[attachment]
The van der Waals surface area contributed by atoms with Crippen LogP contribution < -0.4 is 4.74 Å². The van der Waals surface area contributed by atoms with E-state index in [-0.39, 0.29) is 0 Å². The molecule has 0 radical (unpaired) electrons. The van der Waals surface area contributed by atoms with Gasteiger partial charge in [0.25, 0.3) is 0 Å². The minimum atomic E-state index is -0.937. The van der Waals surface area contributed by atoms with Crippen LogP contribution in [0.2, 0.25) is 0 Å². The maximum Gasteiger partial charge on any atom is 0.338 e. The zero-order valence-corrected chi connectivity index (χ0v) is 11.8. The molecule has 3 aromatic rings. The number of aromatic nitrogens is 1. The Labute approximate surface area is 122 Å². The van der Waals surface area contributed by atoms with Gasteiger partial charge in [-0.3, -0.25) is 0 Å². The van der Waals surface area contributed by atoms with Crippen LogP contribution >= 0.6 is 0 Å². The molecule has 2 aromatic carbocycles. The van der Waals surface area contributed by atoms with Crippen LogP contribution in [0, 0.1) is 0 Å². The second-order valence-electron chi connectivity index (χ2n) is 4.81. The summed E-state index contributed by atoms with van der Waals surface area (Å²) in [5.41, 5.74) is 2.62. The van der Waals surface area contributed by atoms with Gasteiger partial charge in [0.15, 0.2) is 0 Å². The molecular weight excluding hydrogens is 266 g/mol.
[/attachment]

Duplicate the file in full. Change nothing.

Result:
The van der Waals surface area contributed by atoms with Crippen LogP contribution < -0.4 is 4.74 Å². The van der Waals surface area contributed by atoms with E-state index in [-0.39, 0.29) is 0 Å². The molecule has 0 radical (unpaired) electrons. The van der Waals surface area contributed by atoms with Gasteiger partial charge in [0.25, 0.3) is 0 Å². The minimum atomic E-state index is -0.937. The van der Waals surface area contributed by atoms with Crippen LogP contribution in [0.2, 0.25) is 0 Å². The maximum Gasteiger partial charge on any atom is 0.338 e. The zero-order valence-corrected chi connectivity index (χ0v) is 11.8. The molecule has 3 aromatic rings. The number of aromatic nitrogens is 1. The Labute approximate surface area is 122 Å². The van der Waals surface area contributed by atoms with Gasteiger partial charge in [-0.3, -0.25) is 0 Å². The van der Waals surface area contributed by atoms with Crippen LogP contribution >= 0.6 is 0 Å². The molecule has 2 aromatic carbocycles. The van der Waals surface area contributed by atoms with Crippen LogP contribution in [0, 0.1) is 0 Å². The second-order valence-electron chi connectivity index (χ2n) is 4.81. The summed E-state index contributed by atoms with van der Waals surface area (Å²) in [5.41, 5.74) is 2.62. The van der Waals surface area contributed by atoms with Gasteiger partial charge in [0.15, 0.2) is 0 Å². The molecular weight excluding hydrogens is 266 g/mol.